∙ She’s raising money for a daycare center in her town.
∙ She’s working on a stand-up comedy routine.
∙ She’s determined to rescue her best friend from a bad romantic relationship.
∙ She’s researching plastic surgery to make a person’s eyes bigger. Once she finds out what she needs, she’s going to devote herself to making it happen.
∙ She’s preparing to join the army (real army or fantasy army).
∙ She’s preparing to rescue the child hostages from their captors in the warring kingdom of Kuth.
∙ She’s developing plans for a flying machine.
∙ She’s trying to save from extinction a species of tiny frogs that still exist only in her rural county.
∙ She’s deep and dark into magic books to cure her brother of the mysterious condition that caused him to stop speaking.
∙ She’s plotting revenge against a relative who sabotaged her frog project.
There. Ten. But if nothing pleases us we can go for fifteen.
Tied up in her obsessions are objectives. She wants to succeed! We can move the plot forward by placing obstacles in her path, some that come from within her, some from circumstances, and some from our other characters, who may want her to fail or may bungle helping her. We can list possible obstacles.
I chose her one-track mind to concentrate on, but I could have picked another of her qualities, although long fingers might be hard, but I bet we could do it. Anyway, her loyalty is suggestive, too. Here’s a prompt: Think about where her loyalties lie. List ten possibilities. Then think about how they might morph into objectives. Create a story around one possibility.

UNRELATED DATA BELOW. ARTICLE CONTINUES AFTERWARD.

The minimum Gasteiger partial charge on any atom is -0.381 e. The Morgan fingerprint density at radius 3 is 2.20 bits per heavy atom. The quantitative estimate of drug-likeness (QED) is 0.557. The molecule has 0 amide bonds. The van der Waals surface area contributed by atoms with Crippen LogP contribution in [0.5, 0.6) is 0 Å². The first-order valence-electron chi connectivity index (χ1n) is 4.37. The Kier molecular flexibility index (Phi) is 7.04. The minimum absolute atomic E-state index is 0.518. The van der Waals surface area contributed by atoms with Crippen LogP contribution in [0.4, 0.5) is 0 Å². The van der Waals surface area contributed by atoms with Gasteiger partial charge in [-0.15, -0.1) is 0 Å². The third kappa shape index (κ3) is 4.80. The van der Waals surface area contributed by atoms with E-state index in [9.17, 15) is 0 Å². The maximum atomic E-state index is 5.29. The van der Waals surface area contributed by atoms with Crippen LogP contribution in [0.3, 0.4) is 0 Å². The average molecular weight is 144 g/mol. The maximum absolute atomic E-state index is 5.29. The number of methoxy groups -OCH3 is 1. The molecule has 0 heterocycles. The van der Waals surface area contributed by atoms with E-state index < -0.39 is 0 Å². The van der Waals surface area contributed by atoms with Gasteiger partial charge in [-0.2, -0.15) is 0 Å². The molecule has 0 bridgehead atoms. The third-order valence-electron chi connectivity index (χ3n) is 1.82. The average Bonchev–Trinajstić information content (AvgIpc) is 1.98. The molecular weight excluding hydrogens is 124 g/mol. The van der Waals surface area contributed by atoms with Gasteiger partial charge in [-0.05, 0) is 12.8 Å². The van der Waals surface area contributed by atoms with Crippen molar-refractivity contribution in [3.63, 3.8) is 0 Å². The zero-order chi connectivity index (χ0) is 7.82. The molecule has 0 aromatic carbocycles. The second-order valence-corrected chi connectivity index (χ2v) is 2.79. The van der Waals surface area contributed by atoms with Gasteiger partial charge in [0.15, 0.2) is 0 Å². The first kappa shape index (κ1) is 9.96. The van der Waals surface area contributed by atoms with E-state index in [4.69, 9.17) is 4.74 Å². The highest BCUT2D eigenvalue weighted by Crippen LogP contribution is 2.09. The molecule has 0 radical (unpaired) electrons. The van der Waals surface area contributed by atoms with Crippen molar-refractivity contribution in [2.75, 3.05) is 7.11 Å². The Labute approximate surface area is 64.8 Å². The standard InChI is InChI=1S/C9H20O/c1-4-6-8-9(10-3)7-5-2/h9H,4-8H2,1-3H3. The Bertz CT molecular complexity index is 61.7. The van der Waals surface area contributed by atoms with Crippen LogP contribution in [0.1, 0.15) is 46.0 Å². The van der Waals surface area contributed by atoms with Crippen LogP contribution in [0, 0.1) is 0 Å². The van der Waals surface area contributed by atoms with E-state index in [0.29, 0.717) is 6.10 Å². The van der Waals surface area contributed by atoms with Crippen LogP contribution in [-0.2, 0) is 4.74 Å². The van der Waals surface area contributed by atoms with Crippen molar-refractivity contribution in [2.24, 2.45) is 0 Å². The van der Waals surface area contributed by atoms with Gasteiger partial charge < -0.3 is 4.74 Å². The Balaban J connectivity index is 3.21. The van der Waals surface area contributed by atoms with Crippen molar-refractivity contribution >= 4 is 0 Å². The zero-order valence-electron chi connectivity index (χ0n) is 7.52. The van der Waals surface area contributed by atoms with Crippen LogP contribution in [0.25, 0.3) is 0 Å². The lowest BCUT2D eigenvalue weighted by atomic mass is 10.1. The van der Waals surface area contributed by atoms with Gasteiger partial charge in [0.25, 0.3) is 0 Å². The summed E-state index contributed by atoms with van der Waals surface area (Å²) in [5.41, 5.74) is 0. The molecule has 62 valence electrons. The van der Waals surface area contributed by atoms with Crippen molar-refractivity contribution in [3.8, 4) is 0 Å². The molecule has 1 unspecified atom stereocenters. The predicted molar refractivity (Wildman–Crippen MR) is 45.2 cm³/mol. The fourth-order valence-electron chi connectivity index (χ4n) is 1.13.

Kenzi Parsons has created more characters. If we have more, we can keep them in mind as we invent our lists, and we can give them the list treatment, too, remembering as we do that their objectives need to relate to Tamara’s in helpful or unhelpful ways.
I love lists. If you read the notes for any of my books, you’d find lists cropping up every few pages (I often have over 200 pages of notes for a novel).
After we we’ve come up with our objectives and have thought of obstacles, we start imagining how they might play out in scenes. And we’re off with a starter plot!
∙ Pick one–or more–of Tamara’s obsessions and use it in a story.
∙ I decided to go with Melissa Mead’s misfit idea and imagined ten ways in which Tamara might be different. Pick one and use it in a story. Melissa Mead already suggested a few objectives, and you may think of more. Here are the ten ways:
- She has only one arm (with those long fingers)
- She has the same genetic condition that caused Abraham Lincoln to be so tall and ??? At the age of twelve she’s a foot taller than everyone she knows.
- Her family have been farmers for centuries. She lives in a farming community. Nobody cares about anything but the size of pigs and pumpkins. She hates all of it. She has a brown thumb, and the livestock hate her.
- She has a different fashion sense than everyone else. She looks wrong on every occasion.
- She’s way smarter than everyone else around her, off-the-charts smarter.
- She’s the stupidest in her family and her school.
- She can’t pronounce the long i.
- Her brain is oddly wired. Psychologists keep diagnosing her with an alphabet soup of acronyms, but nothing really fits.
- She sees other people as numbers. People who appear as long numbers scare her, but she feels close to people who have a 9 in their number. (Look! This is the ninth in my list! What a coincidence!)
- She’s an identical twin, but although she and her sister look exactly alike, that’s where the similarities end.
Have fun, and save what you write!